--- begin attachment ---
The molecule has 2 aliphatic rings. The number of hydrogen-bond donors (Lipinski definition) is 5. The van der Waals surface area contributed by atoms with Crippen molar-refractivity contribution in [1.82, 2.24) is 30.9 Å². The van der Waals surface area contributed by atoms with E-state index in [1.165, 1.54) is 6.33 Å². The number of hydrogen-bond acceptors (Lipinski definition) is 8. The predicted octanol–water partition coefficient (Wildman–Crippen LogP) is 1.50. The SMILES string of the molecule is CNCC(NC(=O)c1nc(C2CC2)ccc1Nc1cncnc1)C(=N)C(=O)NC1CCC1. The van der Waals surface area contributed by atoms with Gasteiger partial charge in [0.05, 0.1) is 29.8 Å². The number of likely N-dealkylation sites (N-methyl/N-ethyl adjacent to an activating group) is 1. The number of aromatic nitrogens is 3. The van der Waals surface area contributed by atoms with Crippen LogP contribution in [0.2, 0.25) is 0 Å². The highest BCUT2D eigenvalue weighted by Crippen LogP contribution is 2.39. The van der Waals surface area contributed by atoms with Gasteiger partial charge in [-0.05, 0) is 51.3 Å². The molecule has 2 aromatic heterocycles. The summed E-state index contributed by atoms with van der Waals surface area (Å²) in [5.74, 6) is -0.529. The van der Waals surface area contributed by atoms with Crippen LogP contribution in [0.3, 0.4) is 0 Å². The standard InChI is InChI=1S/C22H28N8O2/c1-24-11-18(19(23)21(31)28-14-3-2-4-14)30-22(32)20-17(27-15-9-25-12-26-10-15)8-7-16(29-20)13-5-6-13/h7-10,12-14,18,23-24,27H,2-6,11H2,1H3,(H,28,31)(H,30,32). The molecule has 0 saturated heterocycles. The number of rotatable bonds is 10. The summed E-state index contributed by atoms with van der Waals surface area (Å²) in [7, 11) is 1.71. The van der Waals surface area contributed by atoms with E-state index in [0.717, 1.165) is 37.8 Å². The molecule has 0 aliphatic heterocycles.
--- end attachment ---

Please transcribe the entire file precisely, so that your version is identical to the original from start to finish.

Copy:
The molecule has 2 aliphatic rings. The number of hydrogen-bond donors (Lipinski definition) is 5. The van der Waals surface area contributed by atoms with Crippen molar-refractivity contribution in [1.82, 2.24) is 30.9 Å². The van der Waals surface area contributed by atoms with E-state index in [1.165, 1.54) is 6.33 Å². The number of hydrogen-bond acceptors (Lipinski definition) is 8. The predicted octanol–water partition coefficient (Wildman–Crippen LogP) is 1.50. The SMILES string of the molecule is CNCC(NC(=O)c1nc(C2CC2)ccc1Nc1cncnc1)C(=N)C(=O)NC1CCC1. The van der Waals surface area contributed by atoms with Gasteiger partial charge in [0.05, 0.1) is 29.8 Å². The number of likely N-dealkylation sites (N-methyl/N-ethyl adjacent to an activating group) is 1. The number of aromatic nitrogens is 3. The van der Waals surface area contributed by atoms with Crippen LogP contribution in [0.2, 0.25) is 0 Å². The highest BCUT2D eigenvalue weighted by Crippen LogP contribution is 2.39. The van der Waals surface area contributed by atoms with Gasteiger partial charge in [-0.05, 0) is 51.3 Å². The molecule has 2 aromatic heterocycles. The summed E-state index contributed by atoms with van der Waals surface area (Å²) in [5.74, 6) is -0.529. The van der Waals surface area contributed by atoms with Crippen LogP contribution in [0.3, 0.4) is 0 Å². The standard InChI is InChI=1S/C22H28N8O2/c1-24-11-18(19(23)21(31)28-14-3-2-4-14)30-22(32)20-17(27-15-9-25-12-26-10-15)8-7-16(29-20)13-5-6-13/h7-10,12-14,18,23-24,27H,2-6,11H2,1H3,(H,28,31)(H,30,32). The molecule has 0 saturated heterocycles. The number of rotatable bonds is 10. The summed E-state index contributed by atoms with van der Waals surface area (Å²) in [7, 11) is 1.71. The van der Waals surface area contributed by atoms with E-state index in [0.717, 1.165) is 37.8 Å². The molecule has 0 aliphatic heterocycles.